Mindfulness treatment as effective as CBT for depression and anxiety
News Nov 27, 2014
Group mindfulness treatment is as effective as individual cognitive behavioral therapy (CBT) in patients with depression and anxiety, according to a new study from Lund University in Sweden and Region Skåne. This is the first randomized study to compare group mindfulness treatment and individual cognitive behavioral therapy in patients with depression and anxiety in primary health care.
The researchers, led by Professor Jan Sundquist, ran the study at 16 primary health care centres in Skåne, a county in southern Sweden. They trained two mindfulness instructors, from different occupational groups, at each primary health care centre during a 6-day training course.
In spring 2012, patients with depression, anxiety or reactions to severe stress were randomized to either structured group mindfulness treatment with approximately 10 patients per group, or regular treatment (mainly individual CBT). Patients also received a private training programme and were asked to record their exercises in a diary. The treatment lasted 8 weeks. General practitioner and mindfulness instructor Ola Schenström designed the mindfulness training programme and model for training instructors.
A total of 215 patients were included in the study. Before and after treatment, the patients in the mindfulness and regular treatment groups answered questionnaires that estimated the severity of their depression and anxiety. Self-reported symptoms of depression and anxiety decreased in both groups during the 8-week treatment period. There was no statistical difference between the two treatments.
"The study's results indicate that group mindfulness treatment, conducted by certified instructors in primary health care, is as effective a treatment method as individual CBT for treating depression and anxiety," says Jan Sundquist. "This means that group mindfulness treatment should be considered as an alternative to individual psychotherapy, especially at primary health care centres that can't offer everyone individual therapy."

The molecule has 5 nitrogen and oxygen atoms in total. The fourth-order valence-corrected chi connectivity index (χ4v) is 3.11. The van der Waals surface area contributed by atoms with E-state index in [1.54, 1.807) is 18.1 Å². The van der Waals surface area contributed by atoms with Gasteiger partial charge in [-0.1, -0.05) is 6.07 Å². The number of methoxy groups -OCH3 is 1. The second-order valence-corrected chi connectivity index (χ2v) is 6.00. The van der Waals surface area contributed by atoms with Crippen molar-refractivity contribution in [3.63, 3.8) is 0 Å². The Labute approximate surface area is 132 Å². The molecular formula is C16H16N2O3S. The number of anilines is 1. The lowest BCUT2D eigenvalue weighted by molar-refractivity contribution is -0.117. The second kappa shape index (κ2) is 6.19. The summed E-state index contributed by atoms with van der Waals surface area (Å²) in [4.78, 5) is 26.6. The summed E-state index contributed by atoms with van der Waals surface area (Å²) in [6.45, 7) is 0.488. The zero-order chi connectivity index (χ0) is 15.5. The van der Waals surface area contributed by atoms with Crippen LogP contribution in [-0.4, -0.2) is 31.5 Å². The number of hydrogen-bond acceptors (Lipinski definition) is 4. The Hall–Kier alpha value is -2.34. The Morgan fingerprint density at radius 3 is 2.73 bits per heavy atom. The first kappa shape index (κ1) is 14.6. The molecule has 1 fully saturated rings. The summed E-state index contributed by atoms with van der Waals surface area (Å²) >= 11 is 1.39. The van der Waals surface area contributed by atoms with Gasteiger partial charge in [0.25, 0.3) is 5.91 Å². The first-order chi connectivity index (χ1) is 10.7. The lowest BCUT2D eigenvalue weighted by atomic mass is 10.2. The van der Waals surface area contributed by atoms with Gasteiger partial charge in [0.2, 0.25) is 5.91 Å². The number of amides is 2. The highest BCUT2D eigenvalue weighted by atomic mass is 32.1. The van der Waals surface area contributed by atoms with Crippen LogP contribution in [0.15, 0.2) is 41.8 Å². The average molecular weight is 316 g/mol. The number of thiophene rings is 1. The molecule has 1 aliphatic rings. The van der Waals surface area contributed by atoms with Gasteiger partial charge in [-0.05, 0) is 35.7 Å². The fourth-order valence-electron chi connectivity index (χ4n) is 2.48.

Note: Material may have been edited for length and content. For further information, please contact the cited source.
Jan Sundquist, Åsa Lilja, Karolina Palmér, Ashfaque A. Memon, Xiao Wang, Leena Maria Johansson, Kristina Sundquist. Mindfulness group therapy in primary care patients with depression, anxiety and stress and adjustment disorders: randomised controlled trial. The British Journal of Psychiatry, Published Online November 27 2014. doi: 10.1192/bjp.bp.114.150243
An international research team investigated the role of “big gods” in the rise of complex large-scale societies. Big gods are defined as moralizing deities who punish ethical transgressions. Contrary to prevailing theories, the team found that beliefs in big gods are a consequence, not a cause, of the evolution of complex societies.READ MORE
Researchers have observed what happens in the brains of mice whose forepaws perceive vibrations. They discovered that neurons in the somatosensory cortex are activated in a manner similar to those in the sound-reactive auditory cortex. These results suggest that feeling a phone vibrate or hearing it ring is ultimately based on the same brain codes.READ MORE